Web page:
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All about irritable bowel syndrome (IBS) causes of irritable bowel syndrome risk factors for irritable bowel syndrome irritable bowel syndrome symptoms diagnosis of irritable bowel syndrome treatment for irritable bowel syndrome irritable bowel syndrome diet medications to cure irritable bowel syndrome stress management for irritable bowel syndrome

How is irritable bowel syndrome diagnosed?

Diagnosing IBS is a fairly complex task because the disorder does not produce changes that can be identified during a physical examination or by laboratory tests. When IBS is suspected, the doctor (who can be either a family doctor or a specialist) needs to determine whether the patient's symptoms satisfy the Rome criteria. The doctor must rule out other

conditions that resemble IBS, such as Crohn's disease and ulcerative colitis. These disorders are ruled out by questioning the patient about his or her physical and mental health (the medical history), performing a physical examination, and ordering laboratory tests. Normally the patient is asked to provide a stool sample that can be tested for blood and intestinal parasites. In some cases x rays or an internal examination of the colon using a flexible instrument inserted through the anus (a sigmoidoscope or colonoscope) is necessary. The doctor also may ask the patient to try a lactose-free diet for two or three weeks to see whether lactose intolerance is causing the symptoms.

The diagnosis of a functional bowel disorder always presumes the absence of a structural or biochemical explanation for the symptoms. This has to be excluded carefully via colonoscopy, esophagogastroduodenoscopy (EGD), abdominal ultrasound, blood tests, stool chemistry (e.g. tests for exocrine pancreas insufficiency and other malabsorption conditions), stool microbiology, fecal fat, H2-tests for lactose intolerance and fructose malabsorption, deep duodenal biopsy or blood tests for celiac disease. A diagnostic test for IBS via assessment of colonic/rectal hypersensitivity using a barostat is currently being discussed. However, sensitivity and specificity are not yet high enough to render the method widely applicable.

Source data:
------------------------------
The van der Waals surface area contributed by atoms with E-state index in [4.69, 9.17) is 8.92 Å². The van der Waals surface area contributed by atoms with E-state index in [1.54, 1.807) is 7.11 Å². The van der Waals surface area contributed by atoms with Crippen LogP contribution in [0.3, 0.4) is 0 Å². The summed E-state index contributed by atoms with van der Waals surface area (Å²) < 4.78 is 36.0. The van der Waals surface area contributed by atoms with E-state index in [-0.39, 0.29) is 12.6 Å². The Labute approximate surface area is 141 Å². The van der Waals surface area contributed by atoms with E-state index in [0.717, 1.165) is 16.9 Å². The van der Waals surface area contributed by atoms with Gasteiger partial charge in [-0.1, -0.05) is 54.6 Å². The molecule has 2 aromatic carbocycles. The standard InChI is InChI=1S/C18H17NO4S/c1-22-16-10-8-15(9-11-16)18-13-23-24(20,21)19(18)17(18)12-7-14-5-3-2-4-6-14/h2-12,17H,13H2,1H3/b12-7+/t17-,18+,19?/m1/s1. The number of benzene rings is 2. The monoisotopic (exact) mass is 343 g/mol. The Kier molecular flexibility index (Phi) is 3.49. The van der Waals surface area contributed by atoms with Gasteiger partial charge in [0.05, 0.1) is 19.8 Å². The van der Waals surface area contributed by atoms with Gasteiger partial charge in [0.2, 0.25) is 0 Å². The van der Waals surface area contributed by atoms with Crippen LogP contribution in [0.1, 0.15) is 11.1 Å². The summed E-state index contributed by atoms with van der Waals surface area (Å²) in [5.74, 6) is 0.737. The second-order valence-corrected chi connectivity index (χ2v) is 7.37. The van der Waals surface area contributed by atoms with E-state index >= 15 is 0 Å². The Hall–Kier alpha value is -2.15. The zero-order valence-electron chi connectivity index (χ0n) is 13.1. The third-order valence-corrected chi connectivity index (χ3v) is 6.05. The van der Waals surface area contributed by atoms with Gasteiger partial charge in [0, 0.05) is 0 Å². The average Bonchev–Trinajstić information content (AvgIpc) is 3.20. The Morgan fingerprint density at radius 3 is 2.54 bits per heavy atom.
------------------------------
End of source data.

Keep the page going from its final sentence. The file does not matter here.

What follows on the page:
More information on irritable bowel syndrome (IBS)

What is irritable bowel syndrome (IBS)? - Irritable bowel syndrome (IBS) is a intestinal condition characterized by abdominal pain and cramps, changes in bowel movements, gassiness, bloating, nausea, and other symptoms.
What causes irritable bowel syndrome? - An abnormality in digestion and propulsion process cause irritable bowel syndrome. Nerve-signalling chemicals, particularly serotonin, and stress appear to have an important role.
What're the risk factors for irritable bowel syndrome? - Stress stimulates colonic spasm in people with IBS. Female reproductive hormones are another trigger of irritable bowel syndrome.
What are the symptoms of IBS? - Symptoms of irritable bowel syndrome are abdominal pain or discomfort associated with changes in bowel habits in the absence of any structural abnormality.
How is irritable bowel syndrome diagnosed? - Irritable bowel syndrome (IBS) is diagnosed with colonoscopy, esophagogastroduodenoscopy (EGD), abdominal ultrasound, blood tests.
What's the treatment for irritable bowel syndrome? - Treatment of irritable bowel syndrome can consist of dietary advice, stool softeners and laxatives in obstipation-predominant, and antidiarrheals (loperamide) in diarrhea-predominant IBS.
What irritable bowel syndrome diet is suggested? - Fiber supplementation may improve symptoms of constipation and diarrhea. Avoid food or beverages that make the symptoms worse.
What medications cure irritable bowel syndrome? - Antispasmodic medicines are used to treat symptoms of irritable bowel syndrome. Antidiarrheal medications are used when diarrhea is a major feature of IBS.
Stress management for irritable bowel syndrome - Situations such as family problems, work stress, exams, etc, may trigger symptoms of irritable bowel syndrome (IBS) in some people. 
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